Today there are trillions of $USD in claims on assets and cash flows (i.e. DEBT) and this counts today as "money." If those claims turn out to be bogus (and most of them must be), the most likely result should be a money supply collapse and a shortage of $USD.

In the US in the 1930's gold was fixed in price (it was legal tender) and so it skyrocketed in value as the quantity of credit collapsed. Today gold floats just like everything else, and the only physically-existent money is stupid little ink-stained pieces of paper.

If the quantity of credit collapses because its claims on current and future cash flows prove to be bogus, the most sure way to hold (or grow) purchasing power is to hold paper money. Sadly, until those claims prove bogus, TPTB are creating mountains of them and holders of cash appear to lose a lot of ground each year.

How ironic would it be, if people screaming to buy gold here at nearly $1700/oz are totally wrong, and that an ensuing credit collapse deflation in the money supply makes people so desperate for "legal tender" that gold's price collapses 50-90% and the guy with 17 one-hundred-dollar bills is able to scoop up from two to seventeen ounces of gold once the deflation bottoms?

Larry said...

"If banks close and/or limit withdrawals, that does not seem like "inflation" to me." -Anonymous

FerFal can correct me if I'm off, but that was only one thing going on at the time in Argentina.

- Argentina's credit rating got cut

- Argentina wouldn't balance its budget, and as a result

- IMF refused to loan any more money to Argentina.

This economic uncertainty probably went a long way to hurt the peso's value.

The bank runs started when people thought it would be better to have dollars instead of Argentine pesos in the economic crisis they were already in. They started withdrawing pesos to exchange them for dollars -and that helped to devalue the Argentine peso even more.

Larry said...

This just in:

BUENOS AIRES, Argentina (AP) -- Argentina just made it more expensive for its people to use credit cards outside the country, and more dangerous for cardholders who aren't paying all the taxes they should.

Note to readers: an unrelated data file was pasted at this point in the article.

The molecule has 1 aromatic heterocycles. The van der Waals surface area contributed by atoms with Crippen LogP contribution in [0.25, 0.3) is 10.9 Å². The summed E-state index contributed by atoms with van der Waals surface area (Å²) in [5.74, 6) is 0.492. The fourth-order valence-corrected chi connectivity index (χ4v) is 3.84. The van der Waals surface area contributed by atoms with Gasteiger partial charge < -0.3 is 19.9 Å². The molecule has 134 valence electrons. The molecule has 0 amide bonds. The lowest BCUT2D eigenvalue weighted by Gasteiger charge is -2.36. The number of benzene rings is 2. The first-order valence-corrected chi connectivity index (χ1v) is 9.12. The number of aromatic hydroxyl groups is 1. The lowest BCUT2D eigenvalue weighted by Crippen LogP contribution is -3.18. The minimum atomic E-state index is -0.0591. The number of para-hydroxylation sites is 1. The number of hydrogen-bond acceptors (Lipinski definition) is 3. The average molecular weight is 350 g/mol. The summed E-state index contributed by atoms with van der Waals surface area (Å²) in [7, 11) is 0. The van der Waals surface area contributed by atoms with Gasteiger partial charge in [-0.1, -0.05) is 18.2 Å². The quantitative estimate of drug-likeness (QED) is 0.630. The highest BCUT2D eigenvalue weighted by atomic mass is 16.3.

One measure published in Friday's official bulletin adds a 15 percent tax every time people make a purchase outside the country using a card issued by an Argentine bank. Another requires the banks to report every credit card purchase - home or abroad - to the tax agency.

TampaMark said...

Dear Anonymous,

You have some false assumptions; one that because the situation in Argentina and current US are different in that we will not face economic hardships like them. We faced the 'Dark Ages' in 2008 and if FED Chairman Bernanke did not act we would be in a situation not unlike Argentina has been for 10 years. Not that it will do any good in the long run as collapse will come, no matter what the Fed does.

Two; it is also false that 'gold floats'. Gold does not float, other currencies float in relation to gold. Fed Chairman Bernanke said the gold in Ft. Knox was an asset. Nowadays that is where you store your savings, in gold. Or you should!

As for money supply, the Fed will pump it up like it has been for the last 4 years (an more) because all the debts are guaranteed to the hilt. It will never let the money supply be cut off, it will inflate to infinity and beyond. So while ironic, it will never happen that there would be a deflation. The Fed will never allow it.

If and when the US Federal Government orders the banks perform corralito, you will need some paper money as cash will be king. That I will grant you. But not for long as the true value, when it is discovered, it will end up being like Confederate or Zimbabwe dollars - a curiosity.

Gold on the other hand will not be. Right now Central Banks in EU are accumulating gold as an asset. China is buying gold mines in South Africa and Australia. If you don't have any now there won't be any available when the US public wakes up to worthless dollars and restricted banks. I say keep your paper money and I'll keep my gold, thank you very much.